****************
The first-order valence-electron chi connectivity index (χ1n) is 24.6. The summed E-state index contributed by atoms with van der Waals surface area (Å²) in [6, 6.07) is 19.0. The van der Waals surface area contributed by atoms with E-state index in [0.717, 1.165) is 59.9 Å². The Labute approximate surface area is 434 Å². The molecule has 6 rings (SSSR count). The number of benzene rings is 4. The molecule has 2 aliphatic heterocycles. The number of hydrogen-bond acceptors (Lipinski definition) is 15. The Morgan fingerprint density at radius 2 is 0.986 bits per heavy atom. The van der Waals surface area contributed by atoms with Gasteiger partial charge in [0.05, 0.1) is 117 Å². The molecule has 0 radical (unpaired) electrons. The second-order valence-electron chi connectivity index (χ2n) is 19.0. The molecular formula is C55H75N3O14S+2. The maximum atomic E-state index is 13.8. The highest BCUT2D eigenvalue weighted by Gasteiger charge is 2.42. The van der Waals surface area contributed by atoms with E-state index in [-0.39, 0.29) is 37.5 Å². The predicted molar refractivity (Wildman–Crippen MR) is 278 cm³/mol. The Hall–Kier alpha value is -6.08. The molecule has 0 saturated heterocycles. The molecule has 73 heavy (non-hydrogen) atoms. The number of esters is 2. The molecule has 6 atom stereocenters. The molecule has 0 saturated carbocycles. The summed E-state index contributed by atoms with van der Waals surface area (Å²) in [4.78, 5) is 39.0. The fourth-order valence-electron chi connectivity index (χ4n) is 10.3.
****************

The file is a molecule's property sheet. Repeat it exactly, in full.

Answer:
The first-order valence-electron chi connectivity index (χ1n) is 24.6. The summed E-state index contributed by atoms with van der Waals surface area (Å²) in [6, 6.07) is 19.0. The van der Waals surface area contributed by atoms with E-state index in [0.717, 1.165) is 59.9 Å². The Labute approximate surface area is 434 Å². The molecule has 6 rings (SSSR count). The number of benzene rings is 4. The molecule has 2 aliphatic heterocycles. The number of hydrogen-bond acceptors (Lipinski definition) is 15. The Morgan fingerprint density at radius 2 is 0.986 bits per heavy atom. The van der Waals surface area contributed by atoms with Gasteiger partial charge in [0.05, 0.1) is 117 Å². The molecule has 0 radical (unpaired) electrons. The second-order valence-electron chi connectivity index (χ2n) is 19.0. The molecular formula is C55H75N3O14S+2. The maximum atomic E-state index is 13.8. The highest BCUT2D eigenvalue weighted by Gasteiger charge is 2.42. The van der Waals surface area contributed by atoms with E-state index in [-0.39, 0.29) is 37.5 Å². The predicted molar refractivity (Wildman–Crippen MR) is 278 cm³/mol. The Hall–Kier alpha value is -6.08. The molecule has 0 saturated heterocycles. The molecule has 73 heavy (non-hydrogen) atoms. The number of esters is 2. The molecule has 6 atom stereocenters. The molecule has 0 saturated carbocycles. The summed E-state index contributed by atoms with van der Waals surface area (Å²) in [4.78, 5) is 39.0. The fourth-order valence-electron chi connectivity index (χ4n) is 10.3.